Integrated management of insect pests in dryland cereal crops of eastern Washington state

Tuesday, April 5, 2016: 1:42 PM
Mahi Mahi (Pacific Beach Hotel)
Diana Roberts , Washington State University Extension, Spokane, WA
David Crowder , Entomology, Washington State University, Pullman, WA
Stephen Van Vleet , Washington State University Extension, Colfax, WA
Dale Whaley , Washington State University Extension, Waterville, WA
Washington State University Extension has lacked a cereal entomology specialist for many years. Other Extension faculty have stepped up to work on new invasive species, resulting in a piecemeal approach to managing insect pests. In 2015, members of the Dryland Grains Team proposed an integrated plan to survey and manage cereal pests.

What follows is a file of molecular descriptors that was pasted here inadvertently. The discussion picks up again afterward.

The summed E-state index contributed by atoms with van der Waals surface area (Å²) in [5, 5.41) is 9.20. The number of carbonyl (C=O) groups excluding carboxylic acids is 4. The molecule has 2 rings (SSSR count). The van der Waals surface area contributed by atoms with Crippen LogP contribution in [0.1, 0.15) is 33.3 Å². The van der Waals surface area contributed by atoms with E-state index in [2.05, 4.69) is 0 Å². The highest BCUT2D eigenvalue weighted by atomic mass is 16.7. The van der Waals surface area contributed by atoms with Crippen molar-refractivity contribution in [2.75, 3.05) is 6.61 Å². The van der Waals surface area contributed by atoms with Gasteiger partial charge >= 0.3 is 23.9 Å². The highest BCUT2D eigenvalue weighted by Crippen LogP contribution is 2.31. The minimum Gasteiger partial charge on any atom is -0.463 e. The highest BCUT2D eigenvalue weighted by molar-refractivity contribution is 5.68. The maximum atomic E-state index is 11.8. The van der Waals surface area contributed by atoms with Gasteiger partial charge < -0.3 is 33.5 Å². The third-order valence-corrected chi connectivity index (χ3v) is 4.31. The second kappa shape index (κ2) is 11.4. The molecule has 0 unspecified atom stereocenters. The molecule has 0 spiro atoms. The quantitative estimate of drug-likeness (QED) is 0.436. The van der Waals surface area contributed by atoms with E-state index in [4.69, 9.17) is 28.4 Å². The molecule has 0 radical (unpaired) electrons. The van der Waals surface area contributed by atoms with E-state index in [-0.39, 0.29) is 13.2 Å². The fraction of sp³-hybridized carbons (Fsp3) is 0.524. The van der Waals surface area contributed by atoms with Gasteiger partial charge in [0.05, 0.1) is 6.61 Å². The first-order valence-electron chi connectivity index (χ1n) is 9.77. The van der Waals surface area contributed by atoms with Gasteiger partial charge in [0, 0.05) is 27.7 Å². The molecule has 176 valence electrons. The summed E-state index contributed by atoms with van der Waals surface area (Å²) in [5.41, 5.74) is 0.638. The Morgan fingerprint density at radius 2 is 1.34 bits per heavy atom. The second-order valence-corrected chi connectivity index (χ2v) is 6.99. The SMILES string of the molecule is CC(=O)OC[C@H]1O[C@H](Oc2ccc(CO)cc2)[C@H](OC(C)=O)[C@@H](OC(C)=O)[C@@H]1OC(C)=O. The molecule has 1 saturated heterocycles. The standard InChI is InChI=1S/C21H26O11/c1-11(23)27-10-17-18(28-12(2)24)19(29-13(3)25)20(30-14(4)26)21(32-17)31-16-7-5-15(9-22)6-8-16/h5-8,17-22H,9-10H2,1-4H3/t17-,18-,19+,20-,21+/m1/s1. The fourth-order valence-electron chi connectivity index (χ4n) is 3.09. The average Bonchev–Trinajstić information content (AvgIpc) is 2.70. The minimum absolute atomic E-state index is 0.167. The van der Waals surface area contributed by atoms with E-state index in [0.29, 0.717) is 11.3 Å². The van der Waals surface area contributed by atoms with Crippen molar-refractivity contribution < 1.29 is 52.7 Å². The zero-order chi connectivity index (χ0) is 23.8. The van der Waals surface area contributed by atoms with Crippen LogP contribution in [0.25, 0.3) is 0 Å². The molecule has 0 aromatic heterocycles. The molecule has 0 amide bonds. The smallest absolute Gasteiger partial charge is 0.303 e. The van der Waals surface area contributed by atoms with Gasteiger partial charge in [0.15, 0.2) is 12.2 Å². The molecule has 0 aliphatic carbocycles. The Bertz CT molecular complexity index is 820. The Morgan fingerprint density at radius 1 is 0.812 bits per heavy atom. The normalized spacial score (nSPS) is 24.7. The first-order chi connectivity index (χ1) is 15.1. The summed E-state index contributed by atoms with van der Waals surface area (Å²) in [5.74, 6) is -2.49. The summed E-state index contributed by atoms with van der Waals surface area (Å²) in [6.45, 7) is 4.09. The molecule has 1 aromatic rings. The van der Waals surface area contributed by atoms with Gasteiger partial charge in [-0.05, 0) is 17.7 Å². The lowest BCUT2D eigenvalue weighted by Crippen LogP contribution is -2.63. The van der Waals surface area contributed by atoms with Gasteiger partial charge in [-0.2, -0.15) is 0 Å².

We established a monitoring network on 20 commercial, dryland farms across eastern Washington. Each week from May through July, we surveyed each field for six new or established cereal pests. Our monitoring system served as an “early-warning” tool for growers, enabling them to better anticipate when and where pest problems might occur, and manage them accordingly. Using these data we generated maps each week that show regions that are at “high” or “low” risk from specific pests.  We published this information on the small grains website (

We will use the data to develop phenological models that describe the yearly life-cycles of multiple insect pests in wheat. The models will increase our ability to anticipate pest problems throughout the growing season. We will use data collected to develop or localize economic thresholds for these pests.

Funds for this project were provided by WSU Extension in 2015. Although this integrated system is financially efficient, future funding remains unclear.